Massage used in the medical field includes decongestive therapy used for lymphedema[10] which can be used in conjunction with the treatment of breast cancer. Light massage is also used in pain management and palliative care. Carotid sinus massage is used to diagnose carotid sinus syncope and is sometimes useful for differentiating supraventricular tachycardia (SVT) from ventricular tachycardia. It, like the valsalva maneuver, is a therapy for SVT.[52] However, it is less effective than management of SVT with medications.[53]
Swedish massage therapy can be helpful with a number of other physical challenges, such as reduction in scar tissue by physically manipulating the fibers of the tissue, allowing the scar tissue to be successfully reabsorbed into the skin. Additionally, it can aid with lymphatic drainage, where the long strokes of the therapist help move fluids successfully out of clogged areas.

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In regulated provinces massage therapists are known as Registered Massage Therapists, in Canada only four provinces regulate massage therapy:[96] British Columbia, Ontario, Newfoundland and Labrador, and New Brunswick.[97] Regulated provinces have, since 2012, established inter-jurisdiction competency standards.[98][96] Quebec is not provincially regulated. Massage therapists may obtain a certification with one of various associations operating. There is the Professional Association of Specialized Massage Therapists of Quebec, also named Mon Réseau Plus, which represents 6,300 massage therapists (including orthotherapists, naturotherapists and others), the Quebec Federation of massage therapists (FMQ), and the Association québécoise des thérapeutes naturels; however, none of these are regulated by provincial law.
Inter- and intra-event massage is given between events or in time-outs to help athletes recover from the preceding activity, and prepare for the activity coming up. It is also short, and focuses on the major muscles stressed in the activity. Inter- and intra-event massage is given between events or in time-outs to help athletes recover from the preceding activity, and prepare for the activity coming up. It is also short, and focuses on the major muscles stressed in the activity.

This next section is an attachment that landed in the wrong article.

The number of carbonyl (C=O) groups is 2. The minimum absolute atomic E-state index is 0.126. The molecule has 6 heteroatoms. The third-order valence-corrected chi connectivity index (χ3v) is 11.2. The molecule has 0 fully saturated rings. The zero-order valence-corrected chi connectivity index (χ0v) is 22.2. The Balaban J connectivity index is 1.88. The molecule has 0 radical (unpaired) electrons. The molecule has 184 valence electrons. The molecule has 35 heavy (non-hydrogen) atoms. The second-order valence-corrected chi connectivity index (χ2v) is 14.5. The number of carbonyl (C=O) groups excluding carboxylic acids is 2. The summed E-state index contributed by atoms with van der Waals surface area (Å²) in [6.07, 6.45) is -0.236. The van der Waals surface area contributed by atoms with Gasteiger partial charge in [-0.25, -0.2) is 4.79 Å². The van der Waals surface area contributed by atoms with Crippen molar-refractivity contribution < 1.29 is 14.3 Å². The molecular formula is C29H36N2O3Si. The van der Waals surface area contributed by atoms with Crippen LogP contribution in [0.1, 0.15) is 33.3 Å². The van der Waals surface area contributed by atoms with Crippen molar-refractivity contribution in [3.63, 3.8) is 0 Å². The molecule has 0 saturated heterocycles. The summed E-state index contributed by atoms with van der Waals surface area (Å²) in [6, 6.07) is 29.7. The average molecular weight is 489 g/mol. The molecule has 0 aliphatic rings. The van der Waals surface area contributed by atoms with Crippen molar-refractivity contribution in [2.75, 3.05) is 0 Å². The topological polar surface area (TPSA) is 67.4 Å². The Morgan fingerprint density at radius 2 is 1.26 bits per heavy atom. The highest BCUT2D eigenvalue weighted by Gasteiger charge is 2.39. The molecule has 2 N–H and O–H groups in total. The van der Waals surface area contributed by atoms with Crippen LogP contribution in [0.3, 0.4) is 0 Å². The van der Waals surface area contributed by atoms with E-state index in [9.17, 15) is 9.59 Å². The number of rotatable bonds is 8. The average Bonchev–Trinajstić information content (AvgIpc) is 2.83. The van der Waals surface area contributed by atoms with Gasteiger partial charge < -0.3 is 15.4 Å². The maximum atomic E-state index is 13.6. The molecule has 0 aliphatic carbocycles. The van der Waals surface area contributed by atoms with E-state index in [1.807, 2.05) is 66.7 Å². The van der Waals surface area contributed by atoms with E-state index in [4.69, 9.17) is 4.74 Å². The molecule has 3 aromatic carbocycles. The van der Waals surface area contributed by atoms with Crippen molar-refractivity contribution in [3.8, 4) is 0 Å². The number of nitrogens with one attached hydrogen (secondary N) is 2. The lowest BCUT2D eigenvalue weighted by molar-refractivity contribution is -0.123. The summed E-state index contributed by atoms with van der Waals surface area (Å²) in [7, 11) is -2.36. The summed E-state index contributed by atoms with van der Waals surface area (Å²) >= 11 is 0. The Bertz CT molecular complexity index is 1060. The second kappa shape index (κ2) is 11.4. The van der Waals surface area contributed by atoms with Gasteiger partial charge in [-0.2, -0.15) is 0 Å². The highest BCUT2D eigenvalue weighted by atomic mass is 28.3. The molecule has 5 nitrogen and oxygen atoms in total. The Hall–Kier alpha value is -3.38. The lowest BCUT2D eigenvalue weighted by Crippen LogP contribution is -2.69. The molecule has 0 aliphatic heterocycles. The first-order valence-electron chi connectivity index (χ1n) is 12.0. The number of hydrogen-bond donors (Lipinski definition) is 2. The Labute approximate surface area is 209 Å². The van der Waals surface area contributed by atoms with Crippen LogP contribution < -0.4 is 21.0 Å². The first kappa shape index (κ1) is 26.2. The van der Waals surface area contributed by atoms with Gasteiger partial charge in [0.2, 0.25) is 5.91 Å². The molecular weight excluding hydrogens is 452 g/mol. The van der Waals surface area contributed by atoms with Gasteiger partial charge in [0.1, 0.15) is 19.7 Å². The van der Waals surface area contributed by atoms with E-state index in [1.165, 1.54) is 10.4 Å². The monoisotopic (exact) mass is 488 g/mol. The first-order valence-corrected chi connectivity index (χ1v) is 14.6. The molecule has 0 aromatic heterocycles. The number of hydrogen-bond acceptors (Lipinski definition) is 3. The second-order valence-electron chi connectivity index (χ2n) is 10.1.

A high attention to detail is important to be successful in sports massage. I also feel my professional communication with clients and other practitioners assists with this process. It’s vital to get all the necessary facts about the client and follow up with them after each session. I also feel it’s important that I have experience in endurance training and racing to help with the rapport with my clients.
So what should runners book instead? Anna Gammal, a massage therapist who works with elite runners at the Boston Marathon each year and also massaged athletes at the 2004 and 2012 Olympics, recommends either a sports massage (i.e. targeted therapeutic treatment for the unique physical and biomechanical needs of athletes) or a myofascial release massage (i.e. the application of gentle, sustained pressure on soft tissue restrictions). Both specifically target muscle release and will help improve flexibility, reduce pain and increase range of motion.

Post-event massage is usually given 1–2 hours after the competition is over in order to give dilated blood vessels a chance to return to their normal condition. Post-event massage is light and gentle in order not to damage already stressed muscles. The goal is to speed up removal of toxic waste products and reduce swelling. Very light effleurage will decrease swelling while light petrissage will help clear away toxins and relieve tense, stiff muscles. Post-event massage can be self-administered on some parts of the body, such as the legs.

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